Vertigo, DC’s mature readers imprint, celebrated its 20th anniversary in 2013. While most frequently remembered for its evergreen ‘90s successes like Swamp Thing, The Sandman and Preacher, Vertigo has regularly reinvented itself and found ways to thrive in the 21st century while growing some of today’s biggest talents. Following the removal of darker DC characters from its library, the publishing line has recommitted itself as DC’s creator-owned destination and will soon debut new projects from Gail Simone and Supernatural creator Eric Kripke.
Inspired by the attractive recent reissue of 2002’s The Filth by Grant Morrison, Chris Weston and Gary Erskine, Paste took stock of the 15 best Vertigo miniseries and original graphic novels of the last 15 years. Narrowing down such a diverse slate of contenders was challenging. Determining the 15 best ongoing series of the same time period proved much easier, if only because many failed to find a foothold in the market. Recent launches like Hinterkind and Saucer Country ended before their 20th issue, and sleeper favorites like Air, Army@Love and The Exterminators couldn’t quite edge out the longer lasting series on the list.
The newest title on this list originally launched five years ago. With longtime guiding voice Karen Berger no longer associated with the company, its longest running series Fables about to end and access to legacy characters like John Constantine and Swamp Thing off limits, Vertigo’s future in its new Burbank offices is likely to look much different than its recent past. Doomsayers will always flock during times of change, though, and Vertigo has reinvented itself before—each book on this list is abundant, enjoyable proof of that.
Writers: Peter Milligan, Mike Carey, Brian Azzarello, Others
Artists: Guiseppe Camuncoli, Leonardo Manco, Marcelo Frusin, Others
Run Dates: December 1987 – February 2013
While Hellblazer wasn’t created within the last 15 years, John Constantine’s series has changed hands frequently and its various eras are distinct and vitally important parts of Vertigo history. Created by Alan Moore and Stephen R. Bissette in the pages of Swamp Thing and launched on his own by Jamie Delano and John Ridgway, Constantine’s Hellblazer is Vertigo’s longest running series ever (300 issues, double the next-longest running series). The series has seen creative turns from some of the best in the industry. Highlights of the past 15 years include Brian Azzarello’s pitch-black run (including the establishment of Constantine’s much-discussed bisexuality), Mike Carey’s fantasy-tinged stint and Peter Milligan’s 50-issue streak, which includes Vertigo’s farewell to John as the chain-smoking mage was reclaimed by DC proper. No one can say DC hasn’t made frequent use of the character in the New 52 (and on television), but Vertigo just feels less Vertigo without a smoking working class mage around.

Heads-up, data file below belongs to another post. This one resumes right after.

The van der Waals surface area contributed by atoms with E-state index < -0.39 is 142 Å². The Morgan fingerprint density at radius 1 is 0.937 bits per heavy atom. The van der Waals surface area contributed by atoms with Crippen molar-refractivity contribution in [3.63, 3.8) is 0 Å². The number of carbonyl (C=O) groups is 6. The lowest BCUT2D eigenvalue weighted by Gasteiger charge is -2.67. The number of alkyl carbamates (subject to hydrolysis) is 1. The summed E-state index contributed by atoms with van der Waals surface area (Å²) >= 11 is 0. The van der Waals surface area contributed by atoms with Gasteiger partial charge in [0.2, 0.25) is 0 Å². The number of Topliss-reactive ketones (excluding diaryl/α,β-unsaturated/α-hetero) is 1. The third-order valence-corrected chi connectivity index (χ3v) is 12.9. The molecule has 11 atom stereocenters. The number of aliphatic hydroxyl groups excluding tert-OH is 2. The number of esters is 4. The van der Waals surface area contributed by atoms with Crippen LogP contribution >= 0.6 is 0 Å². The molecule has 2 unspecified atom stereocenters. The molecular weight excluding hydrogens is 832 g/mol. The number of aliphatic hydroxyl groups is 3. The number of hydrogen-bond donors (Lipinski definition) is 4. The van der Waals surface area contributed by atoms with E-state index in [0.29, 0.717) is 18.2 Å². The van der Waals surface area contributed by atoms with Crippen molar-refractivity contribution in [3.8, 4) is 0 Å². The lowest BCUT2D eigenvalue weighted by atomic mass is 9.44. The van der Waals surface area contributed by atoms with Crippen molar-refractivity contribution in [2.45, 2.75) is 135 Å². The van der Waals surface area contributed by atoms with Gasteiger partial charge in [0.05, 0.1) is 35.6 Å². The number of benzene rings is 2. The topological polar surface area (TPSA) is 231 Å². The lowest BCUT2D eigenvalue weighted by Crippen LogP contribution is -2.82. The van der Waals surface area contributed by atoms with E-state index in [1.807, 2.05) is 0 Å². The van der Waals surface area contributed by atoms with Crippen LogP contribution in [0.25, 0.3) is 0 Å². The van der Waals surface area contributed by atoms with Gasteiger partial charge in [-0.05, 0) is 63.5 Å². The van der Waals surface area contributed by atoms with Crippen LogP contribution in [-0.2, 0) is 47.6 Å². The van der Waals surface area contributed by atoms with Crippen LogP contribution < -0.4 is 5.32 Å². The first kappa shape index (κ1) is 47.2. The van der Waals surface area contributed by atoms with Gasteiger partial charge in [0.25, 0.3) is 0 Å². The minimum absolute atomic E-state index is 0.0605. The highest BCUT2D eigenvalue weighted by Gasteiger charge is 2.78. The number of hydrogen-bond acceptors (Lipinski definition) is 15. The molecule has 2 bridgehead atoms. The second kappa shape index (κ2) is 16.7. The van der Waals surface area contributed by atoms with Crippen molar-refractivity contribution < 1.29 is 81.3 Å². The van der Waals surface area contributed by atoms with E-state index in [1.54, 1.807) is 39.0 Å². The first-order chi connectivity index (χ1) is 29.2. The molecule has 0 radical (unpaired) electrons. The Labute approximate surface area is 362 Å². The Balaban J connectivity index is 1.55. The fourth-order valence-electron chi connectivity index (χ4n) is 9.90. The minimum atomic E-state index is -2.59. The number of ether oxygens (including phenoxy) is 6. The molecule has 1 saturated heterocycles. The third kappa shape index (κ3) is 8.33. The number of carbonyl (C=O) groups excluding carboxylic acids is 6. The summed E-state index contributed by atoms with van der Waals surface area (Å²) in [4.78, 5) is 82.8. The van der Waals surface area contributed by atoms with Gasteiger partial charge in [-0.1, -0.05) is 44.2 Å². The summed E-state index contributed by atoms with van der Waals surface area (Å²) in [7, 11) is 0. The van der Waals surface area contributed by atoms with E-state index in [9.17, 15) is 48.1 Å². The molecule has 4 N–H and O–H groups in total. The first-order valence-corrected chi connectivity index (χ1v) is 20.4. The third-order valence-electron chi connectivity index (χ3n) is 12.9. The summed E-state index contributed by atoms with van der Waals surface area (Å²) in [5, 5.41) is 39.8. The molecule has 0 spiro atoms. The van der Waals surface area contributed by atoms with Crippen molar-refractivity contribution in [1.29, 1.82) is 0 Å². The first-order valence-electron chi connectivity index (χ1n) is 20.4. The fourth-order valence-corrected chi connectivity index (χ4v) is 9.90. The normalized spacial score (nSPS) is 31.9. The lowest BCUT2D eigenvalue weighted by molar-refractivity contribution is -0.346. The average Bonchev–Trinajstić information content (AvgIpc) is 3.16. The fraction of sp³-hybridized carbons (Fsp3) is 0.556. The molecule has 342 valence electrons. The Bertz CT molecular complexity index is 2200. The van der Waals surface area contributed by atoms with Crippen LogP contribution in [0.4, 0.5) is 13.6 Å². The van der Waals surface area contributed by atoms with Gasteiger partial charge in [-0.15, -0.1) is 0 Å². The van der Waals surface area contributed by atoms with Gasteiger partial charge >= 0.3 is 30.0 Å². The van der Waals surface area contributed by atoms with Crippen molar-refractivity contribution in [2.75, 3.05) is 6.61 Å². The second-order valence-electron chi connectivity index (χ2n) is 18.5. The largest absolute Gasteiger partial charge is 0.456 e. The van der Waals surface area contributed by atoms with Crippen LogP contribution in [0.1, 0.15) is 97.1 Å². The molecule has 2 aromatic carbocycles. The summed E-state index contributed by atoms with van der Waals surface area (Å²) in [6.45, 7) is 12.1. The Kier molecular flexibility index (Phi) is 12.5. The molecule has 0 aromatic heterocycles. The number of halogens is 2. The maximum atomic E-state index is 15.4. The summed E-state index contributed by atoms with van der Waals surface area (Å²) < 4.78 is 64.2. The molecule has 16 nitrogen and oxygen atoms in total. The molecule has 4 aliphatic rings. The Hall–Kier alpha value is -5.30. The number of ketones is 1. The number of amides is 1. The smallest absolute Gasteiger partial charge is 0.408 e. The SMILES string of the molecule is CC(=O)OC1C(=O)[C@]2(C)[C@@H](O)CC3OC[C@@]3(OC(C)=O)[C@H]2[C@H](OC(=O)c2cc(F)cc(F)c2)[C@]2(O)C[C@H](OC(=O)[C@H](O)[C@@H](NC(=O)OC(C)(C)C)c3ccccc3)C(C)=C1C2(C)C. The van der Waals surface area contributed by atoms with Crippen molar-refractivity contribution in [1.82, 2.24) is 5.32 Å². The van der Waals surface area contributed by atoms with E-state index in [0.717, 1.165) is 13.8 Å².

Writer: Brian Azzarello
Artist: Eduardo Risso
Run Dates: July 1999 – April 2009
Agent Graves has an offer to make: a handgun with 100 untraceable bullets to take revenge against anyone who has wronged you. It’s a killer deal, and is just the tip of the iceberg in Brian Azzarello and Eduardo Risso’s swirling noir masterpiece. Although it launched just prior to this list’s cutoff date, 100 Bullets was a Vertigo stalwart for the first decade of the 21st century, establishing Azzarello as one of DC’s preeminent (if occasionally grumpy) writers and maintaining crime comics as a vital backbone of Vertigo’s line. Special recognition goes to cover artist Dave Johnson for 100 unique and frequently experimental covers, a feat that helped make him one of the industry’s most in-demand cover artists.
Writer: Mike Carey
Artists: Peter Gross, Others
Run Dates: May 2000 – June 2006
DC and Vertigo allowed Neil Gaiman to end The Sandman on his own terms, but the mythos spawned plenty of spin-offs throughout the ‘90s and early aughts. Many have been forgotten (The Sandman Presents: Bast anyone?), but Mike Carey, Peter Gross and a host of other artists sparked the alchemy necessary to propel Lucifer for 75 issues. In the pages of The Sandman, the Morningstar chose to vacate his throne in Hell and reject his predetermined fate. Carey’s gentleman devil has to make good on that brash decision and accept his most fundamental role: a child rejecting the ways of his father.
Writer: Bill Willingham
Artists: Mark Buckingham, Others
Run Dates: May 2002 – tbd 2015
If there is any single heir to The Sandman’s place in the Vertigo canon, it’s Bill Willingham and Mark Buckingham’s sprawling and beloved Fables. Since its launch in 2002, Fables has blossomed into a small network of spinoffs and is currently marching toward its conclusion in the delayed 150th issue, a number few series ever live to see. Embracing a huge cast of reimagined fairy tale denizens, Willingham and his artistic collaborators have covered vast, empire-shaking wars and intimate, heartbreaking family losses. The quality has occasionally dipped a bit, but a “bad” issue of Fables is still better than most other books on the stands. The looming conclusion will undoubtedly signal the end of an era for DC’s mature readers imprint—which makes the floating release date of the finale a little easier to bear.